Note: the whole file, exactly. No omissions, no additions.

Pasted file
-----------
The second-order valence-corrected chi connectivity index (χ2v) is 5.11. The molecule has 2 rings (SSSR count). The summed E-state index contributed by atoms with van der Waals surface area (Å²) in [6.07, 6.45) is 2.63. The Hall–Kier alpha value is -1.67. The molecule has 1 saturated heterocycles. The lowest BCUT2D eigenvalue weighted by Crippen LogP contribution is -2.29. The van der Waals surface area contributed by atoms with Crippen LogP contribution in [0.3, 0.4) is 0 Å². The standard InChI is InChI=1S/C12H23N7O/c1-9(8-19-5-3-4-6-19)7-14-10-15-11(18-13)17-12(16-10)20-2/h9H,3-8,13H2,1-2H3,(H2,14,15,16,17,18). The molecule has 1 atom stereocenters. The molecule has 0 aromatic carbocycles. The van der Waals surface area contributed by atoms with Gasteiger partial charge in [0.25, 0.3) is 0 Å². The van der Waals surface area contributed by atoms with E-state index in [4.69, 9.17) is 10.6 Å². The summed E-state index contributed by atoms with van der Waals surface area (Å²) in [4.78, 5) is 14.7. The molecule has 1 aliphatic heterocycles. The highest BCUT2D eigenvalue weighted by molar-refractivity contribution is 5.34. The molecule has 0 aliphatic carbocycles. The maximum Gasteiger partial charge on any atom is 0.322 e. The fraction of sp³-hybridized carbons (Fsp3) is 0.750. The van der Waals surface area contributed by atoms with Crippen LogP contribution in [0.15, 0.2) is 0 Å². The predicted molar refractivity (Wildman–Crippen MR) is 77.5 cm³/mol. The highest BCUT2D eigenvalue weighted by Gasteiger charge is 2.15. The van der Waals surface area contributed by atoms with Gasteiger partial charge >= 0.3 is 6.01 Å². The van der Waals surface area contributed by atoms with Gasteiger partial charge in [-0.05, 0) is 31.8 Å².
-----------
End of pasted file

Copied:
The second-order valence-corrected chi connectivity index (χ2v) is 5.11. The molecule has 2 rings (SSSR count). The summed E-state index contributed by atoms with van der Waals surface area (Å²) in [6.07, 6.45) is 2.63. The Hall–Kier alpha value is -1.67. The molecule has 1 saturated heterocycles. The lowest BCUT2D eigenvalue weighted by Crippen LogP contribution is -2.29. The van der Waals surface area contributed by atoms with Crippen LogP contribution in [0.3, 0.4) is 0 Å². The standard InChI is InChI=1S/C12H23N7O/c1-9(8-19-5-3-4-6-19)7-14-10-15-11(18-13)17-12(16-10)20-2/h9H,3-8,13H2,1-2H3,(H2,14,15,16,17,18). The molecule has 1 atom stereocenters. The molecule has 0 aromatic carbocycles. The van der Waals surface area contributed by atoms with Gasteiger partial charge in [0.25, 0.3) is 0 Å². The van der Waals surface area contributed by atoms with E-state index in [4.69, 9.17) is 10.6 Å². The summed E-state index contributed by atoms with van der Waals surface area (Å²) in [4.78, 5) is 14.7. The molecule has 1 aliphatic heterocycles. The highest BCUT2D eigenvalue weighted by molar-refractivity contribution is 5.34. The molecule has 0 aliphatic carbocycles. The maximum Gasteiger partial charge on any atom is 0.322 e. The fraction of sp³-hybridized carbons (Fsp3) is 0.750. The van der Waals surface area contributed by atoms with Crippen LogP contribution in [0.15, 0.2) is 0 Å². The predicted molar refractivity (Wildman–Crippen MR) is 77.5 cm³/mol. The highest BCUT2D eigenvalue weighted by Gasteiger charge is 2.15. The van der Waals surface area contributed by atoms with Gasteiger partial charge >= 0.3 is 6.01 Å². The van der Waals surface area contributed by atoms with Gasteiger partial charge in [-0.05, 0) is 31.8 Å².